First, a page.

I just came across this article.

I haven't felt restricted in what I wear to my job in all the companies I've worked for over the past 10 years. But I suspect that has to do with the fact that they weren't tech, 3 things did jump out at me though:

  1. The type of company: mine are all internet ones, founded during or after the dot com boom, in the Silicon Valley. Super casual and anything goes. An older company or a different industry would be more restrictive (Oracle, Cisco, biotech, etc).
  2. The role: No one cares what peons on the eng side of things wear. A director or marketer is different.
  3. My taste: you'll never catch me in booty shorts, crop tops, or anything that reveals unusual amounts of skin, which I suspect wouldn't fly anywhere in tech. Regular shorts, heels, shoulder cutouts, pencil skirts, tshirts are all ok.

Marketing/sales/client-facing meetings call for different apparel than what engineers typically wear, though at my company, if engineers will be meeting with clients, business casual (button up or polo with khakis) at least, is the norm.

The industry really does dictate, and what I mean is, one woman I spoke with recently told me that she wasn’t taken seriously at work until she started wearing stilettos.

Double standards?


The secret to looking and smelling great on the beach is hard.

There are so many things to consider that a lot of people do not do.

The beach could be phrased as: "How the heck do people keep their hair looking nice when it's humid out? I have really thick, wavy hair that looks awesome 90% of the time (no brush, no heat, argan oil routine), but when it's humid, it just turns into a nest of damp frizz, and when I tie it back it just looks super greasy."

  1. What's a good conditioner for straight, thick hair?
  2. Where can I find a perfume with subtle pine notes?
  3. Do you use a foundation with sunscreen? Is it worth it?

Number 1

There's a shampoo/conditioner line called Malibu hard water wellness that's designed for this.

The real star is these little packets, it's a powder you use in the shower that removes built up minerals and you can feel the difference right away. I'd link you but I'm on mobile, I buy the 12-pack on Amazon for about $20, which isn't cheap but way cheaper than in my salon!

I tried the Malibu shampoo/conditioner as well once, it was fine (and sulfate free) but expensive and I think the packets do most of the work anyway.

You can also get a filter for your shower head!

That might help your skin too.

Number 2

I am pale ish with yellow undertones.

I wear 100% Pure brand foundation and blend of pine and rose and white peach together, and get soo many compliments.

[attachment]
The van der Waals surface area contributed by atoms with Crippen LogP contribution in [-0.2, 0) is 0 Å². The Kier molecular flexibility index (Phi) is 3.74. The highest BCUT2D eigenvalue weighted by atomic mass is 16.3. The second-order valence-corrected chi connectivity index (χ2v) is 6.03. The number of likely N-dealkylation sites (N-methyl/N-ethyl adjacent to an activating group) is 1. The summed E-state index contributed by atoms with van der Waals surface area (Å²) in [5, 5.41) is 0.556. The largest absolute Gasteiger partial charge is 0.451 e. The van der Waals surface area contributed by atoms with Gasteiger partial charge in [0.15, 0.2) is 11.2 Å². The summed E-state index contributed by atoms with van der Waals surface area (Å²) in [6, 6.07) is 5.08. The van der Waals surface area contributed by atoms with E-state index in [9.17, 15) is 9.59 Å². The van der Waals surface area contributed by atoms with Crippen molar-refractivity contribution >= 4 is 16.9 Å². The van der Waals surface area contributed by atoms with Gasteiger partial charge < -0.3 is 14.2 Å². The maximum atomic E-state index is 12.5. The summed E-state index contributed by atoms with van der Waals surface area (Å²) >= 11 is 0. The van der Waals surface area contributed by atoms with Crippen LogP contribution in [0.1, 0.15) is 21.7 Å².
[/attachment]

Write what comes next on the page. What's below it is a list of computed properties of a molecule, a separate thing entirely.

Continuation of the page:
I also have 2 more and find both hydrating, and pretty good staying power.

Number 3

This is't nessicary. And I find that it tends to not really blend that well with foundation, giving you a "dull" looking appearance, heaviness and dirty/sticky/waxy texture.


More specifically for guitar. I haven't had much experience in music, but I have a guitar sitting around from my 17th birthday gaining quite a bit of dust.

I am not sure if I am going to try lessons, and if so I don't want to be taught tab and/or some songs, that seems likea a waste of time and money.

I want to learn music.

I have a book on theory, which I have never spent time to learn how to read actual scale, written music, not just garbage tabs.

Many people have told me music is a language, yet it can feel extremely foreign/intimidating to start out, and more so if you have yet to dip your feet in it.

I hope to pick it up as I go.


Unfortunately a lot of the legal profession is stuck using archaic professional attire.

While a lot of law firms are now business casual, you even have to be careful about what nail polish you use. It's the worst working around judges though - a lot of judges won't hire women/let female attorneys argue if they are not wearing skirt suits with pantyhose!

I have read that people have been told that long hair is extremely unprofessional. Even if you wear the hair up, some judges won't allow ponytails in their courtroom.

Buns are seen as more professional and are the preferred hairstyle. Wearing hair down, if long, is just simply not allowed.

I think if you really love your hair long there are so many beautiful ways to wear your hair up that will look professional and put together. It will take longer to get ready in the morning, but I think it is definitely manageable.

The way I see it is that this trend towards masculinizing women in the workplace is one that should die a long-deserved death.

If you're looking for something that you can do with your long hair to make you taken more seriously, then start with braided (think French braids) tails, buns with flair, and learn to do a French Twist - which is insanely easy and which looks incredibly managerial.